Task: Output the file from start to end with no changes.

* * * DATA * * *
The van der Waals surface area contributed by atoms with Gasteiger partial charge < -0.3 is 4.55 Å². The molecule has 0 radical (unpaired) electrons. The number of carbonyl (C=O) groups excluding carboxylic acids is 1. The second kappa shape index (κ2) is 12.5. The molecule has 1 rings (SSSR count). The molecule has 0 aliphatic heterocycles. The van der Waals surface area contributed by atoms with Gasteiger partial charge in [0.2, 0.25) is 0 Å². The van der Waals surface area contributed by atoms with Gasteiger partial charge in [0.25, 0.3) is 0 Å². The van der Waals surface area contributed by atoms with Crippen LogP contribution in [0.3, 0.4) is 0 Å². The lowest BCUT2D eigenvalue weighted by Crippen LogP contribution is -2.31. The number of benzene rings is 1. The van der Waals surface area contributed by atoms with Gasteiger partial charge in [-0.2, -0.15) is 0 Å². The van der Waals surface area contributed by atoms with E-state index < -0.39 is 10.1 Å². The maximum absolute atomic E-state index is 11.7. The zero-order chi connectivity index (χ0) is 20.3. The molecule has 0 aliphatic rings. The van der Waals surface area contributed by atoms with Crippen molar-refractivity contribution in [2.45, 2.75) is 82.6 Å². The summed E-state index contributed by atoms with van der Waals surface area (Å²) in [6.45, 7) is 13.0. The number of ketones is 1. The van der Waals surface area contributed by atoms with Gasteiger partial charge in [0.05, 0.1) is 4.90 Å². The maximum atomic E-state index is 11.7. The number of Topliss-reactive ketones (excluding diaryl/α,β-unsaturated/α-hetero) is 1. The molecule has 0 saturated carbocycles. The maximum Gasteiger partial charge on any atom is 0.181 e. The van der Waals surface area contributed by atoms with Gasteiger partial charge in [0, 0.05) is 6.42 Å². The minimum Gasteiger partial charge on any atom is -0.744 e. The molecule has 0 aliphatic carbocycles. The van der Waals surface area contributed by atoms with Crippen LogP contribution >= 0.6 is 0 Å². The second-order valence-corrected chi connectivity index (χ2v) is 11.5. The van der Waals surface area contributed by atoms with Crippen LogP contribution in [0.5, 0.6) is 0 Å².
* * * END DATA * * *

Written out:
The van der Waals surface area contributed by atoms with Gasteiger partial charge < -0.3 is 4.55 Å². The molecule has 0 radical (unpaired) electrons. The number of carbonyl (C=O) groups excluding carboxylic acids is 1. The second kappa shape index (κ2) is 12.5. The molecule has 1 rings (SSSR count). The molecule has 0 aliphatic heterocycles. The van der Waals surface area contributed by atoms with Gasteiger partial charge in [0.2, 0.25) is 0 Å². The van der Waals surface area contributed by atoms with Gasteiger partial charge in [0.25, 0.3) is 0 Å². The van der Waals surface area contributed by atoms with Crippen LogP contribution in [0.3, 0.4) is 0 Å². The lowest BCUT2D eigenvalue weighted by Crippen LogP contribution is -2.31. The number of benzene rings is 1. The van der Waals surface area contributed by atoms with Gasteiger partial charge in [-0.2, -0.15) is 0 Å². The van der Waals surface area contributed by atoms with E-state index < -0.39 is 10.1 Å². The maximum absolute atomic E-state index is 11.7. The zero-order chi connectivity index (χ0) is 20.3. The molecule has 0 aliphatic rings. The van der Waals surface area contributed by atoms with Crippen molar-refractivity contribution in [2.45, 2.75) is 82.6 Å². The summed E-state index contributed by atoms with van der Waals surface area (Å²) in [6.45, 7) is 13.0. The number of ketones is 1. The van der Waals surface area contributed by atoms with Gasteiger partial charge in [0.05, 0.1) is 4.90 Å². The maximum atomic E-state index is 11.7. The number of Topliss-reactive ketones (excluding diaryl/α,β-unsaturated/α-hetero) is 1. The molecule has 0 saturated carbocycles. The maximum Gasteiger partial charge on any atom is 0.181 e. The van der Waals surface area contributed by atoms with Gasteiger partial charge in [0, 0.05) is 6.42 Å². The minimum Gasteiger partial charge on any atom is -0.744 e. The molecule has 0 aliphatic carbocycles. The van der Waals surface area contributed by atoms with Crippen LogP contribution >= 0.6 is 0 Å². The second-order valence-corrected chi connectivity index (χ2v) is 11.5. The van der Waals surface area contributed by atoms with Crippen LogP contribution in [0.5, 0.6) is 0 Å².